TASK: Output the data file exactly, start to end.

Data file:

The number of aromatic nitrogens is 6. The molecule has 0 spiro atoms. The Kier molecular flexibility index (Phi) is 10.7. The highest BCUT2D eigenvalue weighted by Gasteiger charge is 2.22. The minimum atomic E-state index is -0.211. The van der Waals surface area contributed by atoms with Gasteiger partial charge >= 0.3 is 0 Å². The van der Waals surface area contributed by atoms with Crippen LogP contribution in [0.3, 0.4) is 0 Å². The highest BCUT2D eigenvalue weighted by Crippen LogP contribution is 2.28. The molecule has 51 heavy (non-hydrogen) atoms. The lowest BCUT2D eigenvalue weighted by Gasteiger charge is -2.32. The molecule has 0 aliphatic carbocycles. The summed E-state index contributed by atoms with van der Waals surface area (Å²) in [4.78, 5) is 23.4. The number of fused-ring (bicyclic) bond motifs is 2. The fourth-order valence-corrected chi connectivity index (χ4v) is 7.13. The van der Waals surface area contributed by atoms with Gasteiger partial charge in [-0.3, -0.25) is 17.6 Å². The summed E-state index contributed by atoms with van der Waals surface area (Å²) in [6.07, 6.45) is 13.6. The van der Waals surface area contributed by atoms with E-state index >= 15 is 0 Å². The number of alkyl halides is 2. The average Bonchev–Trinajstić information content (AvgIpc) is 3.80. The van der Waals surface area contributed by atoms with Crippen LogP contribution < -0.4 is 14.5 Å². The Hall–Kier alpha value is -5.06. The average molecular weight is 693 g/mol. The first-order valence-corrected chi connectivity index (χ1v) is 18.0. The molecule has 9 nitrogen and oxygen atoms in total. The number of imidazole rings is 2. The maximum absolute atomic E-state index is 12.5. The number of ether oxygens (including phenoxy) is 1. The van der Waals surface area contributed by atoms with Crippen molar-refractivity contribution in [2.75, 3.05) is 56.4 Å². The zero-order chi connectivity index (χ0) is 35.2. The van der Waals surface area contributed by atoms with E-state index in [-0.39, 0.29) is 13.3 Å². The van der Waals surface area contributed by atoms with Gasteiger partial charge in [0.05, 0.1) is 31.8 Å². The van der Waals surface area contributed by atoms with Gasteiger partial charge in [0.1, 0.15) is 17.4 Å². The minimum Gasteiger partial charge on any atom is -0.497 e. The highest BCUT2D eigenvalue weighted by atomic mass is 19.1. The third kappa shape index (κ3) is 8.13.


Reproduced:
The number of aromatic nitrogens is 6. The molecule has 0 spiro atoms. The Kier molecular flexibility index (Phi) is 10.7. The highest BCUT2D eigenvalue weighted by Gasteiger charge is 2.22. The minimum atomic E-state index is -0.211. The van der Waals surface area contributed by atoms with Gasteiger partial charge >= 0.3 is 0 Å². The van der Waals surface area contributed by atoms with Crippen LogP contribution in [0.3, 0.4) is 0 Å². The highest BCUT2D eigenvalue weighted by Crippen LogP contribution is 2.28. The molecule has 51 heavy (non-hydrogen) atoms. The lowest BCUT2D eigenvalue weighted by Gasteiger charge is -2.32. The molecule has 0 aliphatic carbocycles. The summed E-state index contributed by atoms with van der Waals surface area (Å²) in [4.78, 5) is 23.4. The number of fused-ring (bicyclic) bond motifs is 2. The fourth-order valence-corrected chi connectivity index (χ4v) is 7.13. The van der Waals surface area contributed by atoms with Gasteiger partial charge in [-0.3, -0.25) is 17.6 Å². The summed E-state index contributed by atoms with van der Waals surface area (Å²) in [6.07, 6.45) is 13.6. The van der Waals surface area contributed by atoms with E-state index >= 15 is 0 Å². The number of alkyl halides is 2. The average Bonchev–Trinajstić information content (AvgIpc) is 3.80. The van der Waals surface area contributed by atoms with Crippen LogP contribution < -0.4 is 14.5 Å². The Hall–Kier alpha value is -5.06. The average molecular weight is 693 g/mol. The first-order valence-corrected chi connectivity index (χ1v) is 18.0. The molecule has 9 nitrogen and oxygen atoms in total. The number of imidazole rings is 2. The maximum absolute atomic E-state index is 12.5. The number of ether oxygens (including phenoxy) is 1. The van der Waals surface area contributed by atoms with Crippen molar-refractivity contribution in [2.75, 3.05) is 56.4 Å². The zero-order chi connectivity index (χ0) is 35.2. The van der Waals surface area contributed by atoms with E-state index in [-0.39, 0.29) is 13.3 Å². The van der Waals surface area contributed by atoms with Gasteiger partial charge in [0.05, 0.1) is 31.8 Å². The van der Waals surface area contributed by atoms with Gasteiger partial charge in [0.1, 0.15) is 17.4 Å². The minimum Gasteiger partial charge on any atom is -0.497 e. The highest BCUT2D eigenvalue weighted by atomic mass is 19.1. The third kappa shape index (κ3) is 8.13.